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Jerusalem Archaeological Park
The Kidron Valley
Site 41: The Tomb of Zechariah

This burial monument is entirely hewn out of the rock, designed as a cube set on a stepped podium and surmounted by a pyramid.

The monument is a solid block of stone, with no burial chamber. It is decorated on the outside with columns bearing Ionic capitals, surmounted by an Egyptian cornice. This is probably a nefesh, hewn in the late Second Temple period to mark the position of a nearby burial cave, perhaps the cave on the south; this cave was never completed, possibly owing to the outbreak of the Jewish revolt against the Romans and the destruction of Jerusalem in 70 CE.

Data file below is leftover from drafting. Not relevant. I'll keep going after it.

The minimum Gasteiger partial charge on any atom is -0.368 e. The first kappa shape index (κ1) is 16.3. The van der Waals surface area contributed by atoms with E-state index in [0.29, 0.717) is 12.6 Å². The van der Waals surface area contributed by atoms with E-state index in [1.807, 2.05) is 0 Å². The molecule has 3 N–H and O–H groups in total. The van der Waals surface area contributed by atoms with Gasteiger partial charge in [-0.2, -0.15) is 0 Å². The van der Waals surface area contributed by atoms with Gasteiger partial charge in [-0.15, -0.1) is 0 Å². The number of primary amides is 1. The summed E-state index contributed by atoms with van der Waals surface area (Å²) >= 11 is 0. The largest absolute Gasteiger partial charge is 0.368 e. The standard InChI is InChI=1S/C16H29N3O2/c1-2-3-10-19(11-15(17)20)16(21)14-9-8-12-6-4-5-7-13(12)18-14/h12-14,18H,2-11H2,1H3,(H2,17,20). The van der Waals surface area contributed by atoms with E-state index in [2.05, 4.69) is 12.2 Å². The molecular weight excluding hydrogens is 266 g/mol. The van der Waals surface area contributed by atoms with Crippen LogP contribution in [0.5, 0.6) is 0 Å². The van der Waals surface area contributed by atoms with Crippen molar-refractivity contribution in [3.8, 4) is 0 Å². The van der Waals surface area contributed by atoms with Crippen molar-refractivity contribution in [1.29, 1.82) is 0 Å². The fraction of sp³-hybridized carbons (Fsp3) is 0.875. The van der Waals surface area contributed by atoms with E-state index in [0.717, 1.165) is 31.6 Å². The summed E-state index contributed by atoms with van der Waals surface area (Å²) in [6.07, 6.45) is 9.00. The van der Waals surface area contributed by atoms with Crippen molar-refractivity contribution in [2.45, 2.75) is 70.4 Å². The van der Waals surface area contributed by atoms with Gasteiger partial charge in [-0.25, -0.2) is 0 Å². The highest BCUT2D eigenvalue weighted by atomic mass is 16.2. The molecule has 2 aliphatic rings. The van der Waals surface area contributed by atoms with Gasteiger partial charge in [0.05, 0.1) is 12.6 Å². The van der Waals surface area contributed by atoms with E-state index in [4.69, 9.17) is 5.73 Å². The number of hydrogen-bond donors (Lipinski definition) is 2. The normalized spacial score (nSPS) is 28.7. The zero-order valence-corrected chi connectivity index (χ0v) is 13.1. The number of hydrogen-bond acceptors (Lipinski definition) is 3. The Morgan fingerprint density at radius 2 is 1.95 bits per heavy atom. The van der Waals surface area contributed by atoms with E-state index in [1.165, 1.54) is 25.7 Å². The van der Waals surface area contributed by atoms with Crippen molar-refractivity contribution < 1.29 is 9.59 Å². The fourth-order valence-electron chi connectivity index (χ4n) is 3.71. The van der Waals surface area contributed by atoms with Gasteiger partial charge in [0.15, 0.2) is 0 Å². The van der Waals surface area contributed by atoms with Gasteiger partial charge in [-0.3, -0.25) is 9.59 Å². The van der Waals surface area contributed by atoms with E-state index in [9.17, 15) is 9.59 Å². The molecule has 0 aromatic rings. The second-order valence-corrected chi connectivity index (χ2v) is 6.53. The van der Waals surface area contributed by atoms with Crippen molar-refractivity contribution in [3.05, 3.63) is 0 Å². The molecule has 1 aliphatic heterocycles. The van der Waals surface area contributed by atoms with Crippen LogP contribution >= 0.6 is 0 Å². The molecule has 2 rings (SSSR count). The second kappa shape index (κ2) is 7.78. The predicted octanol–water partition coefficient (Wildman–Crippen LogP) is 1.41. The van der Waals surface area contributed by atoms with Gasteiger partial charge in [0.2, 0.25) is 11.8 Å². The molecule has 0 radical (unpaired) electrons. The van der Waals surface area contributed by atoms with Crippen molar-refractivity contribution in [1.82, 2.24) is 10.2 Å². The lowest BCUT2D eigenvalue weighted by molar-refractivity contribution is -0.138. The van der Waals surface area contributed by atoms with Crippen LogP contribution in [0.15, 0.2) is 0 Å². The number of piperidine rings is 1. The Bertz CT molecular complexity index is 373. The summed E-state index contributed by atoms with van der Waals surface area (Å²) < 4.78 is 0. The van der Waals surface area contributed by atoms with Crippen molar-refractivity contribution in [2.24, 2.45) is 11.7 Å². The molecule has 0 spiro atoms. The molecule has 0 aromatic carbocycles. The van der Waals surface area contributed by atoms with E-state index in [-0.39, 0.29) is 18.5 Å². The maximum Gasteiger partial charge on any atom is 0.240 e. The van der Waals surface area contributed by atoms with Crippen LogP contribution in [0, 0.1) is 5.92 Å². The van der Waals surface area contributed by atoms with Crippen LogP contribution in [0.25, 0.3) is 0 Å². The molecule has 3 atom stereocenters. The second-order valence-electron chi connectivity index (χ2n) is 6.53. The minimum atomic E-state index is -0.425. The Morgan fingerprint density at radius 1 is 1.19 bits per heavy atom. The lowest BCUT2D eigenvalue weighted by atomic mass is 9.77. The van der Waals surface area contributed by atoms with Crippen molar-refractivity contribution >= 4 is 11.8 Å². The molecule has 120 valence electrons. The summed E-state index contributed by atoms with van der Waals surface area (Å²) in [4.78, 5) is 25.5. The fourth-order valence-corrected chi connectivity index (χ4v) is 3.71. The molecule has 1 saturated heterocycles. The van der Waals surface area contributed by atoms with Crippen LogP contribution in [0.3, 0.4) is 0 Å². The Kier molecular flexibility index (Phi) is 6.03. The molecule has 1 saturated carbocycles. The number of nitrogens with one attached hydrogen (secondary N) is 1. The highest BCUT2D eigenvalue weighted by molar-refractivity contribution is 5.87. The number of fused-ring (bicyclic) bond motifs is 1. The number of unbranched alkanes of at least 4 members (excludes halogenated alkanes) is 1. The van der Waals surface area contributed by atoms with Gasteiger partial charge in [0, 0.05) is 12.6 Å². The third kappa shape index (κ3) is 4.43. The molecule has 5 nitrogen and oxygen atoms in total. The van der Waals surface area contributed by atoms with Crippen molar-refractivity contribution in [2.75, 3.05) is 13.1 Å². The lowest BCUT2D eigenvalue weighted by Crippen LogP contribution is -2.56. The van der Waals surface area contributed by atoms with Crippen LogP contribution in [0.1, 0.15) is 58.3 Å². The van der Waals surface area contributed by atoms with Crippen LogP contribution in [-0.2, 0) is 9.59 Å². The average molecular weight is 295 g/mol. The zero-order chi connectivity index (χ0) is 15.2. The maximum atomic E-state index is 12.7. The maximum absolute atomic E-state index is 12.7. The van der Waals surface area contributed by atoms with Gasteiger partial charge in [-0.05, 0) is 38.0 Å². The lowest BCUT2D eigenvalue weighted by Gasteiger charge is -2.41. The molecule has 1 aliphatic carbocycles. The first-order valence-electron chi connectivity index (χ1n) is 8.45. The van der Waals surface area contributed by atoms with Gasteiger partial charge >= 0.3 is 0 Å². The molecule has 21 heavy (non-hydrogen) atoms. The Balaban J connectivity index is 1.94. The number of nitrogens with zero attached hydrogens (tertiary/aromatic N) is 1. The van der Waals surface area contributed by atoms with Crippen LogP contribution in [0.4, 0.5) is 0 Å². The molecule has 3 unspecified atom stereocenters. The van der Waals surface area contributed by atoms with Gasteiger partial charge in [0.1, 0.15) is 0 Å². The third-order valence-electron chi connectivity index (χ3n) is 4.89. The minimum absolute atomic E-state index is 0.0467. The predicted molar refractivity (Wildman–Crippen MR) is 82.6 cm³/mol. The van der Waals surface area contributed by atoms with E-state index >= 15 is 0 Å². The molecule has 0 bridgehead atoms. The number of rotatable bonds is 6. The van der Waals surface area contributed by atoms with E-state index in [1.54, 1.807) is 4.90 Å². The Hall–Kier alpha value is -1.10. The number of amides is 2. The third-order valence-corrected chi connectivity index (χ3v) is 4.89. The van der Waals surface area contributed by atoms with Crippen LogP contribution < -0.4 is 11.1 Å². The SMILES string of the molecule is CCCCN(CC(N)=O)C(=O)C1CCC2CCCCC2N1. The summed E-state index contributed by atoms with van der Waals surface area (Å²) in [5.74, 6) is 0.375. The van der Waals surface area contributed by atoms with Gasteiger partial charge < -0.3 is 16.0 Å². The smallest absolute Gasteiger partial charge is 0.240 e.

Jewish tradition associates the monument with the prophet Zechariah, who lived in Jerusalem in the reign of Joash, king of Judah, and was stoned to death (2 Chronicles 24:2021). The Jews of Jerusalem used to mourn their dead and lament the destruction of Jerusalem near the monument on the ninth day of the month of Av. Numerous Hebrew inscriptions from the last few centuries are incised on the walls of the monument.
Until the late 1950s, the stepped podium of the Tomb of Zechariah was buried under tombstones belonging to the Jewish Cemetery on the slopes of the Mount of Olives. These tombstones were removed during the Jordanian rule, when searches were carried out for treasures mentioned in the Copper Scroll. Nothing was found, except for a small chamber cut in the base of the monument.
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